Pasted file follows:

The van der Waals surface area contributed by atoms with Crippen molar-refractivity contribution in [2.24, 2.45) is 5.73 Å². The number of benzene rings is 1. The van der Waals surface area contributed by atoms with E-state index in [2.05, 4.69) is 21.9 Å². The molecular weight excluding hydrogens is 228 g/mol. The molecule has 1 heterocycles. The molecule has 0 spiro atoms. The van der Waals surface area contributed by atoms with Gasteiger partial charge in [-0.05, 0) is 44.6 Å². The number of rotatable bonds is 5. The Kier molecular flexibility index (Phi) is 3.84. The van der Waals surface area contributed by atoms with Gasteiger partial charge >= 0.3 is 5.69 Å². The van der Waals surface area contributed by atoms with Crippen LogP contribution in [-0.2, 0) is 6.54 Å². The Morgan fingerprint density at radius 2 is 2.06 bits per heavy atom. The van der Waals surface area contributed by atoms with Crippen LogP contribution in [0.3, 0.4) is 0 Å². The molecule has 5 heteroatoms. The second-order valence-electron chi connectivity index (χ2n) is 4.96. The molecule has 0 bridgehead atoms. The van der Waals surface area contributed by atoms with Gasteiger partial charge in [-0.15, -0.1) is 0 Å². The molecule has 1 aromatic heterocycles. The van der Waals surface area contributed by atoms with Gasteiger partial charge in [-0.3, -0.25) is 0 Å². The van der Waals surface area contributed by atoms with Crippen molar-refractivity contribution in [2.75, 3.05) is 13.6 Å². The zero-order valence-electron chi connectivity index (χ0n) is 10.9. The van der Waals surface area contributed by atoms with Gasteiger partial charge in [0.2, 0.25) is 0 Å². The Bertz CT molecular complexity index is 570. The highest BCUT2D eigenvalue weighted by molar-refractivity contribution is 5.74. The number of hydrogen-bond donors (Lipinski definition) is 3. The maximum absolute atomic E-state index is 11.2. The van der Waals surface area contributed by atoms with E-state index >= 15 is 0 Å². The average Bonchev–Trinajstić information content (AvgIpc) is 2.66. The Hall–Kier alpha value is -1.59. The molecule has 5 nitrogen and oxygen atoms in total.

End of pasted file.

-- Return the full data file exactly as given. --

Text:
The van der Waals surface area contributed by atoms with Crippen molar-refractivity contribution in [2.24, 2.45) is 5.73 Å². The number of benzene rings is 1. The van der Waals surface area contributed by atoms with E-state index in [2.05, 4.69) is 21.9 Å². The molecular weight excluding hydrogens is 228 g/mol. The molecule has 1 heterocycles. The molecule has 0 spiro atoms. The van der Waals surface area contributed by atoms with Gasteiger partial charge in [-0.05, 0) is 44.6 Å². The number of rotatable bonds is 5. The Kier molecular flexibility index (Phi) is 3.84. The van der Waals surface area contributed by atoms with Gasteiger partial charge >= 0.3 is 5.69 Å². The van der Waals surface area contributed by atoms with Crippen LogP contribution in [-0.2, 0) is 6.54 Å². The Morgan fingerprint density at radius 2 is 2.06 bits per heavy atom. The van der Waals surface area contributed by atoms with Crippen LogP contribution in [0.3, 0.4) is 0 Å². The molecule has 5 heteroatoms. The second-order valence-electron chi connectivity index (χ2n) is 4.96. The molecule has 0 bridgehead atoms. The van der Waals surface area contributed by atoms with Gasteiger partial charge in [-0.15, -0.1) is 0 Å². The molecule has 1 aromatic heterocycles. The van der Waals surface area contributed by atoms with Gasteiger partial charge in [-0.3, -0.25) is 0 Å². The van der Waals surface area contributed by atoms with Crippen molar-refractivity contribution in [2.75, 3.05) is 13.6 Å². The zero-order valence-electron chi connectivity index (χ0n) is 10.9. The van der Waals surface area contributed by atoms with Gasteiger partial charge in [0.2, 0.25) is 0 Å². The Bertz CT molecular complexity index is 570. The highest BCUT2D eigenvalue weighted by molar-refractivity contribution is 5.74. The number of hydrogen-bond donors (Lipinski definition) is 3. The maximum absolute atomic E-state index is 11.2. The van der Waals surface area contributed by atoms with E-state index >= 15 is 0 Å². The average Bonchev–Trinajstić information content (AvgIpc) is 2.66. The Hall–Kier alpha value is -1.59. The molecule has 5 nitrogen and oxygen atoms in total.